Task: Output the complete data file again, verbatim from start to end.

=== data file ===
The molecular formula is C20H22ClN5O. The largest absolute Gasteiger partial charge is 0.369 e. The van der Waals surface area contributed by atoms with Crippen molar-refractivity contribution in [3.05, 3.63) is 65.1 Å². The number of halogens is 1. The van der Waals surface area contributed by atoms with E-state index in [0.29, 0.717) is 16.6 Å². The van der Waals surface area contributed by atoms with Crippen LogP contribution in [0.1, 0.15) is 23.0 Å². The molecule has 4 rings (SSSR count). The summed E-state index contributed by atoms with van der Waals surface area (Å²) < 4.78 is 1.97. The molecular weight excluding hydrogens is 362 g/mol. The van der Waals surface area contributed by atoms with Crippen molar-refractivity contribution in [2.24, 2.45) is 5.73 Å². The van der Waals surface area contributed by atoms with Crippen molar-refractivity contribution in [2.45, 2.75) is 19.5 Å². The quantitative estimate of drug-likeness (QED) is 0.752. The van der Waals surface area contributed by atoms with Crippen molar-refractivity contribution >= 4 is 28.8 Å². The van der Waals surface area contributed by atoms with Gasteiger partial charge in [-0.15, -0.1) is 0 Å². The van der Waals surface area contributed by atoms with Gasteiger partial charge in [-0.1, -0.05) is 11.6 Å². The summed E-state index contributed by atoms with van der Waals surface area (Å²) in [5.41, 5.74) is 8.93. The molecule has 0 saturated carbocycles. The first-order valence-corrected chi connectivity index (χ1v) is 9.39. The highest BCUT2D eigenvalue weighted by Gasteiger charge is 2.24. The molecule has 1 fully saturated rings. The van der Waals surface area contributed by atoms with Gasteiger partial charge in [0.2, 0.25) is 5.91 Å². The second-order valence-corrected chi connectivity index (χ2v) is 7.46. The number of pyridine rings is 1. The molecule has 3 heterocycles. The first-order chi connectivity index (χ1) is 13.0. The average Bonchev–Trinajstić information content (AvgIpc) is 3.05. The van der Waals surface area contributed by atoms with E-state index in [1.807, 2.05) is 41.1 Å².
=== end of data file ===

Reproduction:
The molecular formula is C20H22ClN5O. The largest absolute Gasteiger partial charge is 0.369 e. The van der Waals surface area contributed by atoms with Crippen molar-refractivity contribution in [3.05, 3.63) is 65.1 Å². The number of halogens is 1. The van der Waals surface area contributed by atoms with E-state index in [0.29, 0.717) is 16.6 Å². The van der Waals surface area contributed by atoms with Crippen LogP contribution in [0.1, 0.15) is 23.0 Å². The molecule has 4 rings (SSSR count). The summed E-state index contributed by atoms with van der Waals surface area (Å²) < 4.78 is 1.97. The molecular weight excluding hydrogens is 362 g/mol. The van der Waals surface area contributed by atoms with Crippen molar-refractivity contribution in [2.24, 2.45) is 5.73 Å². The van der Waals surface area contributed by atoms with Crippen molar-refractivity contribution in [2.45, 2.75) is 19.5 Å². The quantitative estimate of drug-likeness (QED) is 0.752. The van der Waals surface area contributed by atoms with Crippen molar-refractivity contribution >= 4 is 28.8 Å². The van der Waals surface area contributed by atoms with Gasteiger partial charge in [-0.15, -0.1) is 0 Å². The van der Waals surface area contributed by atoms with Gasteiger partial charge in [-0.1, -0.05) is 11.6 Å². The summed E-state index contributed by atoms with van der Waals surface area (Å²) in [5.41, 5.74) is 8.93. The molecule has 0 saturated carbocycles. The first-order valence-corrected chi connectivity index (χ1v) is 9.39. The highest BCUT2D eigenvalue weighted by Gasteiger charge is 2.24. The molecule has 1 fully saturated rings. The van der Waals surface area contributed by atoms with Gasteiger partial charge in [0.2, 0.25) is 5.91 Å². The second-order valence-corrected chi connectivity index (χ2v) is 7.46. The number of pyridine rings is 1. The molecule has 3 heterocycles. The first-order chi connectivity index (χ1) is 13.0. The average Bonchev–Trinajstić information content (AvgIpc) is 3.05. The van der Waals surface area contributed by atoms with E-state index in [1.807, 2.05) is 41.1 Å².